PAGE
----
Solar power plan set to bring fresh water to out-of-reach villages

January 17, 2017, University of Edinburgh

A solar-powered purification system could provide remote parts of India with clean drinking water for the first time.

Researchers at the University of Edinburgh are developing low-cost, low-energy technology to decontaminate in villages.

Chemists and engineers are using state-of-the-art solar energy and filtration technologies to develop the simple systems. The initiative will not only provide safer drinking water, but could also help reduce the spread of disease, researchers say.

There is no systematic treatment of sewage in rural India. The Indian Government has focused on purifying in rivers and streams, but the situation could be greatly improved by tackling the problem at source, the team says.

To make contaminated water safe to drink, visible traces of waste are first removed using filters. Next, any remaining organic matter and bacteria is broken down. The team is adapting its existing technologies to power this second stage in the decontamination process.

Their system uses sunlight to generate high-energy particles inside solar-powered materials, which activate oxygen in the water to incinerate harmful pollutants and bacteria.

Dr Aruna Ivaturi, of the University of Edinburgh's School of Chemistry, who is involved in the project, said: "We are aiming to provide people in rural India with a simple off-grid water decontamination system. This could be achieved by simply fitting our modified solar-activated materials to containers of contaminated water positioned in direct sunlight."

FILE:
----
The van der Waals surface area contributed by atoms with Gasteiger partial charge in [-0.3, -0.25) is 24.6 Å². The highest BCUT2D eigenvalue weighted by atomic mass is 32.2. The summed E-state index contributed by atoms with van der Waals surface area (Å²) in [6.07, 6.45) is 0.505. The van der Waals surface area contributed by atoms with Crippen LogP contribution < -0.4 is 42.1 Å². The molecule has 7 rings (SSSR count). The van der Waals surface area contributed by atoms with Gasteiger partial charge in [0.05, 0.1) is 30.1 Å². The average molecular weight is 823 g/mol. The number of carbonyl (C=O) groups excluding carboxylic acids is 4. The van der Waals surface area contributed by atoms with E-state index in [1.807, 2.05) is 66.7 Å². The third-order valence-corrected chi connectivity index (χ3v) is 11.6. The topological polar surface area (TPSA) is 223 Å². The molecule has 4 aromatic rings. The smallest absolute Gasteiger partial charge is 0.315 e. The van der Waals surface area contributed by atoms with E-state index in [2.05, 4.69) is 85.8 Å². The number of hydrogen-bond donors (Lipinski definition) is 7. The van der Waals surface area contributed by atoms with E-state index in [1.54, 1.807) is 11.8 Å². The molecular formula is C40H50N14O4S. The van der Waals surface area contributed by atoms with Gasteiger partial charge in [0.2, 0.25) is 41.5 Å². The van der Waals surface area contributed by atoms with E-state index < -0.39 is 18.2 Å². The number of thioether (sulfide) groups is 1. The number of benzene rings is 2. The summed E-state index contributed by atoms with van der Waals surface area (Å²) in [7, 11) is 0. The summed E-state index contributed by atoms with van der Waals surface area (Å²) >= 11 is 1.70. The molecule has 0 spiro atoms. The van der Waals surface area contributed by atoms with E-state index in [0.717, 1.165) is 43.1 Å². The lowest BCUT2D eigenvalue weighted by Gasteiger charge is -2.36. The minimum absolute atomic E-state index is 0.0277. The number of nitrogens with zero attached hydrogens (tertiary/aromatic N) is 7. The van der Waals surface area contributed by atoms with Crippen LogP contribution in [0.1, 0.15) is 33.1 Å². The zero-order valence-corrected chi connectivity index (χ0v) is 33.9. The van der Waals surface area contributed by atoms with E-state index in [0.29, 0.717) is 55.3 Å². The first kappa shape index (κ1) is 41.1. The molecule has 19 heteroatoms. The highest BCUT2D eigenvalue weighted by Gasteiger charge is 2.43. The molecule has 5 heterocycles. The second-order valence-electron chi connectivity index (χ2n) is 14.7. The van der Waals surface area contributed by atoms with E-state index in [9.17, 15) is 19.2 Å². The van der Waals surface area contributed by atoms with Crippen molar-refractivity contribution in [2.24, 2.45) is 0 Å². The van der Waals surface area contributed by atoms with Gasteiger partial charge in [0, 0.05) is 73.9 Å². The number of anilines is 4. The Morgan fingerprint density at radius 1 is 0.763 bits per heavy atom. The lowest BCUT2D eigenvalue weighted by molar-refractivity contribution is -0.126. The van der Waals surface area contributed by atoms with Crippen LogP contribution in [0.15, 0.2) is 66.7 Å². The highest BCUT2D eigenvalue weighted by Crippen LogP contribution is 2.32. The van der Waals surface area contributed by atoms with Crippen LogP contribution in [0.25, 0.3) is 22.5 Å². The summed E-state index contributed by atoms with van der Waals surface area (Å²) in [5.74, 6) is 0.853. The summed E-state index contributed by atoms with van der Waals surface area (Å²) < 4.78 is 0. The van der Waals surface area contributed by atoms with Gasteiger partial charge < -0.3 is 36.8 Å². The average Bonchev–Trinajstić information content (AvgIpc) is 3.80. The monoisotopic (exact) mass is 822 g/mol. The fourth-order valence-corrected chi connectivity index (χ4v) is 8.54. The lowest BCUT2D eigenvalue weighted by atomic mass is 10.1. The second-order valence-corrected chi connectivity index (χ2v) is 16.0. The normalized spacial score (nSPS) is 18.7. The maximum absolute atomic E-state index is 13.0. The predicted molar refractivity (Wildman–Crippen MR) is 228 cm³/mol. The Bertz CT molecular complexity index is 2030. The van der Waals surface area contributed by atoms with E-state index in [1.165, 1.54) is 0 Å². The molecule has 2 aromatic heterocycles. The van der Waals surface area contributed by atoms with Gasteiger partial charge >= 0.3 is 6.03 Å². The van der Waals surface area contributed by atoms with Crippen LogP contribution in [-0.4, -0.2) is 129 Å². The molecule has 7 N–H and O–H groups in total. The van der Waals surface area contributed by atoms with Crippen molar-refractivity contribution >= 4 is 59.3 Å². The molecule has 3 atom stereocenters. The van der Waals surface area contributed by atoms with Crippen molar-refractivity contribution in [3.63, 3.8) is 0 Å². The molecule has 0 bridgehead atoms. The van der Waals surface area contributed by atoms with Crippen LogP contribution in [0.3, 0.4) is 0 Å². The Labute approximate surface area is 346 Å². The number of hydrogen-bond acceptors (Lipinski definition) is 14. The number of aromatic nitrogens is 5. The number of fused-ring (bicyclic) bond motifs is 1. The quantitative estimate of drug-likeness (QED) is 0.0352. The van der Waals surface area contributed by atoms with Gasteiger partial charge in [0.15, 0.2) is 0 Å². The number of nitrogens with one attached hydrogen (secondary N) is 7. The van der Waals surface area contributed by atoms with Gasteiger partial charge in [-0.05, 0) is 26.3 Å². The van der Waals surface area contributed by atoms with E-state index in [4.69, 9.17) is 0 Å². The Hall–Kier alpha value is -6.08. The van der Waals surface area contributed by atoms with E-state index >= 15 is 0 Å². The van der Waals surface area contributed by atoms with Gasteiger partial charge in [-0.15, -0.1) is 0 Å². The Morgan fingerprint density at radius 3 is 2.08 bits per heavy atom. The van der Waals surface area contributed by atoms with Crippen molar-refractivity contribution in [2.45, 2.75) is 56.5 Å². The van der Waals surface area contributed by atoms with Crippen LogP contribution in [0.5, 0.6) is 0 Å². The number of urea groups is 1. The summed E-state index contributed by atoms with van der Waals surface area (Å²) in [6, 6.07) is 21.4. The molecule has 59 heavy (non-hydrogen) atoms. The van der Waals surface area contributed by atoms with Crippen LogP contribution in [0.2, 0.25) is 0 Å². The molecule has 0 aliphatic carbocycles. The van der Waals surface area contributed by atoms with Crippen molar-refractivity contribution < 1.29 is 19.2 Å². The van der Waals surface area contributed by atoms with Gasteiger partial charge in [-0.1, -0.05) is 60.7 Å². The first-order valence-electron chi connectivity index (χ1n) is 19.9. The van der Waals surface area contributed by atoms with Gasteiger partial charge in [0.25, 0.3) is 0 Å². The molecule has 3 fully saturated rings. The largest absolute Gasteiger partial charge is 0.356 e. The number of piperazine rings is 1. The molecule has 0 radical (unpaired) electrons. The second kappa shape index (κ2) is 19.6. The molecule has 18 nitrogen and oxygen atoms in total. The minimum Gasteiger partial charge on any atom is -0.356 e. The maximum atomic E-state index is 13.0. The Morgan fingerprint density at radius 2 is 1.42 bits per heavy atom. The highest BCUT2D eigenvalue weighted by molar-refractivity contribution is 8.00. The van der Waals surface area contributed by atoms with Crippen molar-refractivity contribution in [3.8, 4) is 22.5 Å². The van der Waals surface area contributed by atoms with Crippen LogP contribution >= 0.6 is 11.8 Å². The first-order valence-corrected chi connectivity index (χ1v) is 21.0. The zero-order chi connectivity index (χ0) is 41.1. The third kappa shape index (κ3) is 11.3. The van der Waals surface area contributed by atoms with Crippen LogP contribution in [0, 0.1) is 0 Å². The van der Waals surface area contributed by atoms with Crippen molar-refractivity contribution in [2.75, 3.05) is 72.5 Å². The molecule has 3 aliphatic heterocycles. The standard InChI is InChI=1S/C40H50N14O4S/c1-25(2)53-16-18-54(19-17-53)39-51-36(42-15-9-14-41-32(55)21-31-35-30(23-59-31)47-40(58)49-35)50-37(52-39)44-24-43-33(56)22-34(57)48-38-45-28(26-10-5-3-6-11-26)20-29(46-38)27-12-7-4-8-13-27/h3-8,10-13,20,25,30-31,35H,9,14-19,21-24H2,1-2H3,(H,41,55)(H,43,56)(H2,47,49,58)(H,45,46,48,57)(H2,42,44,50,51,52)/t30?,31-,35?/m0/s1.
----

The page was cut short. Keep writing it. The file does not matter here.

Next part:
The team hopes to incorporate technologies developed during the five-month pilot project into larger-scale initiatives that deal with water contamination - a major problem in the developing world. Around 77 million people in India do not have access to safe - more than any other country in the world.

The project is being carried out in partnership with the Indian Institute of Science Education & Research, Pune.

Professor Neil Robertson, of the University of Edinburgh's School of Chemistry, who is leading the project, said: "Working closely with our Indian partners, we aim to harness the sun's energy to tackle a huge problem that affects many people around the world."

Explore further: Rains or not, India faces drinking water crisis

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gkam
1 / 5 (4) Jan 17, 2017
The new renewable technologies are turning out to be bootstrap technologies, allowing folk to become independent little by little,without huge debts to nuke companies or fossil fuel polluters.
WillieWard
1 / 5 (1) Jan 17, 2017
independent little by little
"The real climate deniers are those pushing renewables as a cure for the climate ... has no effect on the climate."
Intermittent renewables and fossil fuels have already developed interdependent relations, they already are working symbiotically.
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